Communication is a word that is used frequently with marketing.
You must reach out to and communicate with consumers in order to market successfully. This means finding the best message and method of delivery. Of course you’re communicating with consumers—you’re posting on social media, writing blogs, and have your inbound methodology down—but are you really talking at your consumers or with them?
Talking with your consumers can be a tricky task, but it doesn’t have to be. Traditional advertising uses one-way communication to send messages and information out to consumers and requires very little to no interaction on the consumer side. Conversational marketing creates a two-way communication between you and your customers. It relies on first getting to know your consumers, building trust, and developing a relationship with them.
The idea of conversational marketing first came to light in Joseph Jaffe’s 2007 book, Join the Conversation. In it, Jaffe’s intent was to help businesses implement new smart marketing techniques that would re-engage consumers who are drowning in a sea of media’s heavily one-sided communication.
According to Spokal, an online marketing blog, instead of simply creating mass messages and sending them out to all of your consumers, you should take time to get to know your consumers first. This method moves beyond and builds upon traditional content marketing and inbound methodology, so your customers stay interested. So what exactly makes marketing conversational?
The main concept of conversational marketing lies in the methods of local, small-town businesses (think mom-and-pop shops) with reputations of high-quality service. What do these businesses do that set themselves apart? These businesses may be successful for superior product, but a big part of their success and reputation lies in the relationships with their customers. The most successful conversational marketing businesses do two main things:
Listen to their consumers: by listening to consumers, businesses get to know them on an individual, more personal level, which allows the business to provide them with a higher quality of service
Utilize information: after talking with consumers online, over the phone, or in person, they take the insight and information they’ve gathered and use it to improve their marketing initiatives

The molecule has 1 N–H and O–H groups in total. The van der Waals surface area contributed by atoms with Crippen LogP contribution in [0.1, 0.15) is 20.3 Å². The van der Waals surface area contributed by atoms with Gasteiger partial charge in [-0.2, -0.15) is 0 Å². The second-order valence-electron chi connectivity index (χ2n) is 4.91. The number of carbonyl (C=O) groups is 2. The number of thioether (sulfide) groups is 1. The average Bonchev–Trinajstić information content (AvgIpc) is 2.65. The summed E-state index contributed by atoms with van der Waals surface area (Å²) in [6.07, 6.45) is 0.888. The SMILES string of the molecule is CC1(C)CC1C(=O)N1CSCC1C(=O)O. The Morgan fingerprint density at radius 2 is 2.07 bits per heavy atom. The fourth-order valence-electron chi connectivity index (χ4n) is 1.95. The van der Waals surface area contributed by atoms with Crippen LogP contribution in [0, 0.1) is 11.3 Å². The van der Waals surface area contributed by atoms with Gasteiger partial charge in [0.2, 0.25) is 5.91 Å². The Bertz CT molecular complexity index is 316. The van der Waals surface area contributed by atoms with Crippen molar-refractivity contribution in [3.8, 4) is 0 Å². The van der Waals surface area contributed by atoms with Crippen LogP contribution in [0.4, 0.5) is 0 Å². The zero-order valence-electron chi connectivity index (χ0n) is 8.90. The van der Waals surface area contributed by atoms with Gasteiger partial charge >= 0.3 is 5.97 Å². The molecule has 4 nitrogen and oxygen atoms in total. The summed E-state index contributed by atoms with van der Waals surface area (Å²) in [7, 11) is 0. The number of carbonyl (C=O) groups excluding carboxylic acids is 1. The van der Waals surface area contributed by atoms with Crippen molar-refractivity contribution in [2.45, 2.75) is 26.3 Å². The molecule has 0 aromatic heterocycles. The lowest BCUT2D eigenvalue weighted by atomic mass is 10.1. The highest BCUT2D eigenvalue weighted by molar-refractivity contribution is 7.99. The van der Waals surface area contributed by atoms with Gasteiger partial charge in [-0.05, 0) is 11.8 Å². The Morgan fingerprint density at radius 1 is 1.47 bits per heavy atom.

This is where two-way communication with consumers is vital. Rather than using in-your-face tactics or bombarding consumers with information, provide the basic information they need to know. Then, as consumers approach you, talk to them in a conversational manner, asking questions that you would ask a person when you first get to know them.
The best practice? Spokal suggests first getting to know your target audience, and then crafting a message specifically directed at them. Once you’ve observed their response, you can adjust your message and make further improvements.
Luckily, the Internet makes it extremely easy to initiate two-way conversations with consumers. With the boom of online and social media platforms, there are multiple vehicles to carry conversations:
Email marketing (opt-in only)
Customer feedback surveys
User-generated content, testimonials, and reviews
Customer loyalty programs
The most important aspect of conversational marketing is to be accessible. By offering multiple modes of communication (e.g., online chats, phone, email, social media, etc.), your consumers can reach you more easily with their questions, comments and concerns. It also allows them to have a voice and interact more easily with your brand.
Finally, think of the way you speak in casual conversations and consider applying the same tone of informality in your communication online, especially on social media. Take note from brands like Pringles, Google, and Amazon.com in their communication with consumers. Use smart marketing, and instead of rehearsing your best sales pitch, start out the conversation with a simple “hello.” Oh, and use emojis, they’re all the rage now! 😀